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JACKSONVILLE, Fla. -- There are 72 sexually violent predators living in Duval County. The men have been locked up in the Florida Civil Commitment Center, but when they're released, they have to go somewhere.

Donald Bell makes his living off of them.

"I don't make a lot of money, but I love what I do. I really do. I am hyped up on what I do," he said.

A registered sex offender himself, he knows Florida law on the issue inside and out.

Bell's in the middle of renovating a new facility that can house up to 54 violent sexual predators on the northside of Jacksonville.

The back patio overlooks a swing-set in the yard next door.

"There is no regulation to say that I can't have a place next to them,"
Bell said.

The family moved out as soon as Bell's employer, Southeast New Start Transitional Housing, bought the property.

But for their purposes, it was perfect.

Miles away from schools or day cares, Bell says he spent over a year looking for a property that would fit their needs.

"Out of 50 properties I look at, maybe one will pass the criteria for certain crimes. Predator being the hardest," he said.

Bell says the need for housing for sexually violent predators is at an all time high in Jacksonville... besides, he says, where else would they go?


"You can actually be a predator or a sexual offender, and live out in the woods, in a tent. You only need a rock or a tree that you can check in at once a month," Bell says.

This way, he says, at least people know where they are, know what to watch out for.

"You have a box full of snakes, and you know where they're at. Then you turn around and you dump that box out. And that's the way the rules of the state go," he said.

Prisons, jails, and the civil commitment center for sexually violent predators start giving recommendations to inmates on where they can move a year before their release.

Bell says his company has grown popular with the department of corrections because he runs his houses strict.

"I tell them when they come in: I've played all those games before. I know what you're going to tell me before you know what you're going to tell me," he said.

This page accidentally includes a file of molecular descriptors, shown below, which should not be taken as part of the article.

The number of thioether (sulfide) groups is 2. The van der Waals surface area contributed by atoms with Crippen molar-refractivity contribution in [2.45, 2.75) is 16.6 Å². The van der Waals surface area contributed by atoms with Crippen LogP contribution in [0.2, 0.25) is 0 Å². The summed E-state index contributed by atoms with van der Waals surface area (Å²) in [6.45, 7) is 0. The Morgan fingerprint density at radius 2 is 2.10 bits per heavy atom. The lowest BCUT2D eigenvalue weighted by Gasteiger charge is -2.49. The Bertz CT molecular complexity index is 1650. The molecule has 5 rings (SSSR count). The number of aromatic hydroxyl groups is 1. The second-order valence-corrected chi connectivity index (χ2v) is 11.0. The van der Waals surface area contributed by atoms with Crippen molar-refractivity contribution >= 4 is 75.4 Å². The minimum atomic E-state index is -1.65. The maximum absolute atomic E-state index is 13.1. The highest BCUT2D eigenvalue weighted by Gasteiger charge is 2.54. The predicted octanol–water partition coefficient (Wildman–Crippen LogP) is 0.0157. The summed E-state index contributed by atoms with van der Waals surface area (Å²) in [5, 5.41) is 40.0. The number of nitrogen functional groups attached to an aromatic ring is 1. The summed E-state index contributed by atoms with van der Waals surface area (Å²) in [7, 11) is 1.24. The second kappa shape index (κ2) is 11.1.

He says he knows how difficult it can be for some of these men to start their lives over.

"This is my way of redeeming, I don't think that's the right word... making amends for what I've done in the past," he said.

He wants his clients to make amends as well.


Bell encourages each of them to carry a Bible.

"I go to church almost every Sunday, and I take my clients with me when I go," he said.

For $125 dollars a week, the men get a new bed, hardwood floors, air conditioning and heat... but they're expected to pull their own weight.

"Neat. I require them to have all beds made in the mornings. If I walk in to the room and it's messy, someone is going to get chewed," he said.

Bell is on a first name basis with most of their probation officers, and knows their phone numbers by heart.

He says he doesn't hesitate to violate a man on his probation and send him back to jail if he's out of line.

If they want to make it on the outside, he says, they have to own up to their crime.

"Denial is a very big part of this crime. I didn't do it. No, no, not me. I couldn't do something like that," he said.

And while he spends his days encouraging these men, convicted of violent sexual crimes that they can change, they can stop hurting people... he's terrified that they won't.

"I worry about it every day. Every minute of every day," Bell said.

Sexually violent predators are the most likely to re offend... according to the Department of Children and Families, at least 10% of men charged with sexually violent crimes will do it again.

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